What is the purpose of undergraduate research in the humanities? We may agree that college and university students aspiring to graduate studies benefit from the experience of researching and that a well-crafted research paper contributes to their graduate school applications. We may also concede that developing a research question and carrying out an investigation helps humanities students who are not bound for graduate school to develop important analytical, problem-solving, writing, and time-management skills.
But is that it? Humanities research really only benefits a few declared majors already heading to grad school and assists others with soft skills? If this were the case, then there would be little point for students to engage in research outside of their disciplinary majors. Yet general education courses still require the use of primary sources, reviews of scholarly literature, argument analysis, and final projects—all forms of investigative research. The more students I mentor in shaping investigative projects, the more I find that “doing research” directly engages students in understanding the contours of their own vocations—that place where their deep gladness meets the world’s deep hunger, as Frederick Buechner has said.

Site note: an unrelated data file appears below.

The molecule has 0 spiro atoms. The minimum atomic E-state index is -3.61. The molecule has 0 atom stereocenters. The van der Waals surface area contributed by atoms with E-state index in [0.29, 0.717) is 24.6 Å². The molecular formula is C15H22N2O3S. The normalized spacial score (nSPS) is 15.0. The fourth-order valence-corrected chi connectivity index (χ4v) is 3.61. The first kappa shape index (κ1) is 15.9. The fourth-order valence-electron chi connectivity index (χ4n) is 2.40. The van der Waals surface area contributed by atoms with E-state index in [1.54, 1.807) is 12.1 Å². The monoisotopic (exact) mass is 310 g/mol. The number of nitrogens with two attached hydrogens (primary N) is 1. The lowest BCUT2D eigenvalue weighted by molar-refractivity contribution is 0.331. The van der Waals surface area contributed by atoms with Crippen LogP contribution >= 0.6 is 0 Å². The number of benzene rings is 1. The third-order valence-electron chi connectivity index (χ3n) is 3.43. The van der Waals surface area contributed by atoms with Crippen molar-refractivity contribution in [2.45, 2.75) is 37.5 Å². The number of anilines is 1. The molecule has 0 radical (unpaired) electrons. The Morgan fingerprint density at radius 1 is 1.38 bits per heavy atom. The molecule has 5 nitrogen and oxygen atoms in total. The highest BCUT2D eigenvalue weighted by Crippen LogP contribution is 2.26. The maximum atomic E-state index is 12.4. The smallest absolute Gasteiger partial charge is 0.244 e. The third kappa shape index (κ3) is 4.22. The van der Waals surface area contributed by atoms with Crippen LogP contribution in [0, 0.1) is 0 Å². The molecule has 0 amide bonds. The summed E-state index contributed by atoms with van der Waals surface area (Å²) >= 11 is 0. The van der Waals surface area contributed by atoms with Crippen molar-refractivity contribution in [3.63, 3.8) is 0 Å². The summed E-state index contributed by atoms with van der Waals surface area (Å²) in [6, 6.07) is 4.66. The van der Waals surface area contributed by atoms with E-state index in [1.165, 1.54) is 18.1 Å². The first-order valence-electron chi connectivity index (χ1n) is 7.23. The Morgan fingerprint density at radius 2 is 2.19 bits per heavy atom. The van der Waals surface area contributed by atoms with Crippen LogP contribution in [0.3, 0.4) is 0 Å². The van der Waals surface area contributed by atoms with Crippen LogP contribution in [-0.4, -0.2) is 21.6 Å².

I have found the clearest examples of students engaging their vocations through investigative research inContinue reading